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QuantuMDx Aims to Increase TB Test Accuracy Through Electric Field Sample Prep System

Bacteria Mycobacterium tuberculosis

NEW YORK – With an aim of making tuberculosis diagnosis more accurate and less labor-intensive, QuantuMDx is developing a sample preparation system that uses an electrical charge to enrich samples for easier identification of Mycobacteria tuberculosis.

Researchers from St. George's University of London, along with QuantuMDx, published their results on the system, called the Capture-XT, last week in the Journal of Molecular Diagnostics. Using 100 bio-banked sputum samples provided by FIND, the Capture-XT technology and qPCR testing together showed 87 percent sensitivity and 100 percent specificity compared to culture diagnosis, with higher false negatives in samples with lower bacterial burdens.

In the study, the authors flowed samples through parallel microfluidic channels of the prototype, immobilized M tuberculosis with electrode arrays, released them for concentration onto an electrode bed for visual confirmation by fluorescence microscopy, and released them again for molecular analysis by qPCR assay.

According to Philip Butcher, a microbiologist who has led research into the technology at St. George's University of London, the dielectrophoresis-based Capture-XT sample preparation system could help clinicians identify the "missing millions" of people who live with undiagnosed tuberculosis. Within 20 minutes, he said, the system can target and trap only the TB bacteria from among the hundreds of types of organisms in a solubilized sputum sample, aiding visual identification or molecular detection of infections even in patients who have low bacterial burden.

"Millions of people are not being properly diagnosed and treated, and that's a scandal," he said.

Butcher said each bacteria species or human cell type has specific dielectric properties. The Capture-XT enrichment method involves flowing samples through microfluidic channels containing probes that generate electrical charges tuned to capture specific targets based on those dielectric properties. The frequency used to target tuberculosis can accumulate all TB bacteria in a sample and release them together, enriching the sample for detection through a PCR test or microscopy.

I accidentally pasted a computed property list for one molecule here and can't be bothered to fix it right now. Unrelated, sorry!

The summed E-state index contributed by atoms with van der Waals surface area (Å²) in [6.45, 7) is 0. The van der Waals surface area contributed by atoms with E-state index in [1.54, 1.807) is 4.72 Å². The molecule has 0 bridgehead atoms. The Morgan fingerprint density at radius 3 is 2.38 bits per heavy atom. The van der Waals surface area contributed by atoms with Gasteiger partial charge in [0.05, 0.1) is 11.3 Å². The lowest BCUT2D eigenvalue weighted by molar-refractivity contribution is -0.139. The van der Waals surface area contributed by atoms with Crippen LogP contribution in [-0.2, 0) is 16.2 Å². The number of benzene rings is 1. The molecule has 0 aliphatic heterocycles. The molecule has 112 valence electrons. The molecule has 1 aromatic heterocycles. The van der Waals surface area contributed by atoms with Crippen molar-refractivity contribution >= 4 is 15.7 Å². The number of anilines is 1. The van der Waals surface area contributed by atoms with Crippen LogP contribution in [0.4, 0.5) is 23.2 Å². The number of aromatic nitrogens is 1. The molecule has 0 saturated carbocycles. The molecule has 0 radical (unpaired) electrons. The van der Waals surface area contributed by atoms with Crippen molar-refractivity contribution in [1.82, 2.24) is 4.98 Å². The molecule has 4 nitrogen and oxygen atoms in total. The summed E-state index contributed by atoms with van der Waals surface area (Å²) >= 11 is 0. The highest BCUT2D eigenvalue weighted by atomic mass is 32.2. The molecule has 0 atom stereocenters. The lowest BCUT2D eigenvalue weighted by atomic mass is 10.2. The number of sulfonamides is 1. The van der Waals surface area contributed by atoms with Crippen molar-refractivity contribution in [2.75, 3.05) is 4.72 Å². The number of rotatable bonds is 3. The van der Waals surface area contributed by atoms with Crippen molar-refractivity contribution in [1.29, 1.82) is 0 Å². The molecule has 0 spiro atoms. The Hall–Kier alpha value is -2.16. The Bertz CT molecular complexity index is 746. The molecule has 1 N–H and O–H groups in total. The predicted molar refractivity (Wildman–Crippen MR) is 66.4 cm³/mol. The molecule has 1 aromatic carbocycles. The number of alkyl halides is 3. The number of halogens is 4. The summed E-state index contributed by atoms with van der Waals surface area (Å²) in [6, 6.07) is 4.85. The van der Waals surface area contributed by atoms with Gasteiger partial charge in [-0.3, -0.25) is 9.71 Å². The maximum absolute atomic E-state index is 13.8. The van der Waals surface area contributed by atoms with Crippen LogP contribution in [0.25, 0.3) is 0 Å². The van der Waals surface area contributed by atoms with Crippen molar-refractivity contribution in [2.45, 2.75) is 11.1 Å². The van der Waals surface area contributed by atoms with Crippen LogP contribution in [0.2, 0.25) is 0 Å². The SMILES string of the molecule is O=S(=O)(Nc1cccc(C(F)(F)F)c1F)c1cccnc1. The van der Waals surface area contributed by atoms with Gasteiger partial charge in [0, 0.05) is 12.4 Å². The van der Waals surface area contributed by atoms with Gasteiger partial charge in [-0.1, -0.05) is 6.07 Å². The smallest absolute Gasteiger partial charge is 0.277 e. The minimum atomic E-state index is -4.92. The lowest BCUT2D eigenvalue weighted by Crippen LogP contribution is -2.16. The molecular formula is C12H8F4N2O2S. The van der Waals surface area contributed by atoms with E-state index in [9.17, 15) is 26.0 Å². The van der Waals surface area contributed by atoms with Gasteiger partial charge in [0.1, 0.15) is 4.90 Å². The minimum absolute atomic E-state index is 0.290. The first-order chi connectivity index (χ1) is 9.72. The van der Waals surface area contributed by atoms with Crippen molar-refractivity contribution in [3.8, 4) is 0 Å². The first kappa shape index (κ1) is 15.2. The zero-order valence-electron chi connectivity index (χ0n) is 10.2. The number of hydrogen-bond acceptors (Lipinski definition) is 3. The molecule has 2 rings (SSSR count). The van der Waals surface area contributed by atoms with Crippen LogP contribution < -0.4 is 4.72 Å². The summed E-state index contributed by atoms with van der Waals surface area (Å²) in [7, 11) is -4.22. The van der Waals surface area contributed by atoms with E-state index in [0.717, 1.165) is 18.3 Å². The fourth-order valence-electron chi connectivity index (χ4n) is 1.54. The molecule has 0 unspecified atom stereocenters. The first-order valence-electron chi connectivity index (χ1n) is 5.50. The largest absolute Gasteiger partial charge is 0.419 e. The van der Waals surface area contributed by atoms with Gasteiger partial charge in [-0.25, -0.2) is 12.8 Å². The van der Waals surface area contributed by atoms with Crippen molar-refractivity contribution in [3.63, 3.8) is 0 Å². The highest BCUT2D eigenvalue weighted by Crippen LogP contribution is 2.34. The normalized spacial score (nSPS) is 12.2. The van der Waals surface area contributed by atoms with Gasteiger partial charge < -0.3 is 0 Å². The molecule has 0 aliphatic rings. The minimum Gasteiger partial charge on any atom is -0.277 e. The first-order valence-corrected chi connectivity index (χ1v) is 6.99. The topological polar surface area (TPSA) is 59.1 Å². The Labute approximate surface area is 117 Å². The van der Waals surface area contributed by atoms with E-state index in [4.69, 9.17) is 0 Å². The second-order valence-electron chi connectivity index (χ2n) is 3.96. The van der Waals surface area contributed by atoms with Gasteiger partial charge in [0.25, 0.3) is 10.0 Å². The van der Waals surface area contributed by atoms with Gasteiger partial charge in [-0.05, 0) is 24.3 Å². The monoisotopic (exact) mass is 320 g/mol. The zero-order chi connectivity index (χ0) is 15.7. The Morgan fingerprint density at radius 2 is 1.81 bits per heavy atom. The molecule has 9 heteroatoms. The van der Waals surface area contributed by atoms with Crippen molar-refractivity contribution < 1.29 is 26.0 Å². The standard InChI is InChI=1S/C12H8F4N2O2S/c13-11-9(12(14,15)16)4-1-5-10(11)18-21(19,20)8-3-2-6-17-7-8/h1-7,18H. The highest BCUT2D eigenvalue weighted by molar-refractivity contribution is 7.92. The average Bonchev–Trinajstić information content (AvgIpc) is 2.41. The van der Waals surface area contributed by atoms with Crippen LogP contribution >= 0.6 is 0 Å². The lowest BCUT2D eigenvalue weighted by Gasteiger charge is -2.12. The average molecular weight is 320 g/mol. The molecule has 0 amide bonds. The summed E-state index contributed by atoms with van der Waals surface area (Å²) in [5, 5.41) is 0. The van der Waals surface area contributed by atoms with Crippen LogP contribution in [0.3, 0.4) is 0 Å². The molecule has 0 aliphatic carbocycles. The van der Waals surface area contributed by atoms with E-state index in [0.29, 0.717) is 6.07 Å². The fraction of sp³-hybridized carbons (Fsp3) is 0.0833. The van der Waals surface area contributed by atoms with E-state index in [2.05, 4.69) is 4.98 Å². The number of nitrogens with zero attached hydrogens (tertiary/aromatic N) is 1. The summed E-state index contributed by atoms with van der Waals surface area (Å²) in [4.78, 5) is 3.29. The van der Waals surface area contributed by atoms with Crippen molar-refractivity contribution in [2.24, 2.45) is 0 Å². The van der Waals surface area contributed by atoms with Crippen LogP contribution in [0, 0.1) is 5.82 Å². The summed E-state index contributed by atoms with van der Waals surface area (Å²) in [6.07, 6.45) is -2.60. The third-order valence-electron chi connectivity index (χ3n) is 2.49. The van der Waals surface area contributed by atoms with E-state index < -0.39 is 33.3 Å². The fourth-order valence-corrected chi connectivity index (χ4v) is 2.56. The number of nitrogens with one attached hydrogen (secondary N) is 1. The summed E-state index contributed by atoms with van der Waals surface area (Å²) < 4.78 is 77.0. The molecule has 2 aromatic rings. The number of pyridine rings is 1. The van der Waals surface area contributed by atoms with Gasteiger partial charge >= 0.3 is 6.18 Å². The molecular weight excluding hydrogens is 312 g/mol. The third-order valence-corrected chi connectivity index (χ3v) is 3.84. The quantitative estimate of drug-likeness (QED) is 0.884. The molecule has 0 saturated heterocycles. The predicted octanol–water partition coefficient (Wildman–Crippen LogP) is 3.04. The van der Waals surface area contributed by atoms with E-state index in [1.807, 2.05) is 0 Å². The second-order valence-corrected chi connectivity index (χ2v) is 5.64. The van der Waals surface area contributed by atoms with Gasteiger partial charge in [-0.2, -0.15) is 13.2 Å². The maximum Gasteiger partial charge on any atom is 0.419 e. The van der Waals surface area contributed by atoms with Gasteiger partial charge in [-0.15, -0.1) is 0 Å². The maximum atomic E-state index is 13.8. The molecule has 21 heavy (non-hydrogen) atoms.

QuantuMDX CEO Jonathan O'Halloran said the firm has also shown in testing that the technology can be used with blood samples to concentrate circulating tumor cells and sepsis-causing bacterial infections. The firm is developing its TB and circulating tumor cell applications first, followed by the enrichment of samples to detect bloodstream infections.

"It's really a sample prep system that would quickly and efficiently capture and then concentrate and release rare cells in large samples," he said.

Tuberculosis is the 13th leading cause of death worldwide and the second-highest killer among infectious diseases after COVID-19. According to the World Health Organization, more than 80 percent of deaths from TB occur in low- and middle-income countries. The organization said in its Global Tuberculosis Report 2022 in October that about 10.6 million people were sickened by TB in 2021 and 1.6 million died from the disease. Further, the COVID-19 pandemic continues to reduce access to TB diagnosis and treatment, illustrated through the declining number of people newly diagnosed with TB from a peak of 7.1 million in 2019 to 5.8 million in 2020 and 6.4 million in 2021.

In 2021, the Lancet Commission on Diagnostics estimated that 35 percent of people with tuberculosis are undiagnosed worldwide, largely due to a lack of access to diagnostics among almost half the global population.

According to Butcher, the standard sputum-based Cepheid GeneXpert PCR test performs very well with most samples yet even it can miss the low numbers of bacteria in some early-stage infections and incipient infections, the latter of which can become resurgent as a person becomes immunocompromised perhaps due to age, HIV infection, or cancer treatment.

"The problem with TB is finding people that have got very low levels of the organism and getting a correct diagnosis for those people," he said. "So, anything that would enrich the sample going into molecular detection would increase the ability to detect these low levels of bacteria in the sample."